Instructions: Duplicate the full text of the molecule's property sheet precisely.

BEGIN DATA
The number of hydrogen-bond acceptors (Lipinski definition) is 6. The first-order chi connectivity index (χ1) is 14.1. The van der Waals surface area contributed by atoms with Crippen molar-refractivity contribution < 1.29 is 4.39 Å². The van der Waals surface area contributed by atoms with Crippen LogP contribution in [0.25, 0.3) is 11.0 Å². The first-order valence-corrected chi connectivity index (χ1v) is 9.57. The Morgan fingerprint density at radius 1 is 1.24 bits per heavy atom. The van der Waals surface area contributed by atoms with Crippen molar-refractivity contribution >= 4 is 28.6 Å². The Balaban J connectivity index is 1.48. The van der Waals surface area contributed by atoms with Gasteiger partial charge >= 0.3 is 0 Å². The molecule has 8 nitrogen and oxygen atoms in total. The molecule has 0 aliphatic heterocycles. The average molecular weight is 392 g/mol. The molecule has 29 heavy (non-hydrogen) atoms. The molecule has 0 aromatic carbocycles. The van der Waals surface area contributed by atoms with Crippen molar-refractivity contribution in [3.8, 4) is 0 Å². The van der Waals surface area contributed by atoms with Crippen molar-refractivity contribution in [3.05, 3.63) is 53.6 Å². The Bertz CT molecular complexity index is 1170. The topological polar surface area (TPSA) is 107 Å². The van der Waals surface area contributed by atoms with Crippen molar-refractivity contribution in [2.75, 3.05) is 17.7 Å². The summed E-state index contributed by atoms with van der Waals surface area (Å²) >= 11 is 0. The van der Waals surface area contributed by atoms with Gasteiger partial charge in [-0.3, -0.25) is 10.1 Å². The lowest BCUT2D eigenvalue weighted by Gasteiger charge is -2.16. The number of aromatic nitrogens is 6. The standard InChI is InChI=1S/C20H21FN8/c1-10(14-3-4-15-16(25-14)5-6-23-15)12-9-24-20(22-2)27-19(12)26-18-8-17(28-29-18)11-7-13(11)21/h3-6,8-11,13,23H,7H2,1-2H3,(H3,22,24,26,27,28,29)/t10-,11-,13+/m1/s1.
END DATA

The number of hydrogen-bond acceptors (Lipinski definition) is 6. The first-order chi connectivity index (χ1) is 14.1. The van der Waals surface area contributed by atoms with Crippen molar-refractivity contribution < 1.29 is 4.39 Å². The van der Waals surface area contributed by atoms with Crippen LogP contribution in [0.25, 0.3) is 11.0 Å². The first-order valence-corrected chi connectivity index (χ1v) is 9.57. The Morgan fingerprint density at radius 1 is 1.24 bits per heavy atom. The van der Waals surface area contributed by atoms with Crippen molar-refractivity contribution >= 4 is 28.6 Å². The Balaban J connectivity index is 1.48. The van der Waals surface area contributed by atoms with Gasteiger partial charge >= 0.3 is 0 Å². The molecule has 8 nitrogen and oxygen atoms in total. The molecule has 0 aliphatic heterocycles. The average molecular weight is 392 g/mol. The molecule has 29 heavy (non-hydrogen) atoms. The molecule has 0 aromatic carbocycles. The van der Waals surface area contributed by atoms with Crippen molar-refractivity contribution in [3.8, 4) is 0 Å². The van der Waals surface area contributed by atoms with Crippen molar-refractivity contribution in [3.05, 3.63) is 53.6 Å². The Bertz CT molecular complexity index is 1170. The topological polar surface area (TPSA) is 107 Å². The van der Waals surface area contributed by atoms with Crippen molar-refractivity contribution in [2.75, 3.05) is 17.7 Å². The summed E-state index contributed by atoms with van der Waals surface area (Å²) >= 11 is 0. The van der Waals surface area contributed by atoms with Gasteiger partial charge in [-0.3, -0.25) is 10.1 Å². The lowest BCUT2D eigenvalue weighted by Gasteiger charge is -2.16. The number of aromatic nitrogens is 6. The standard InChI is InChI=1S/C20H21FN8/c1-10(14-3-4-15-16(25-14)5-6-23-15)12-9-24-20(22-2)27-19(12)26-18-8-17(28-29-18)11-7-13(11)21/h3-6,8-11,13,23H,7H2,1-2H3,(H3,22,24,26,27,28,29)/t10-,11-,13+/m1/s1.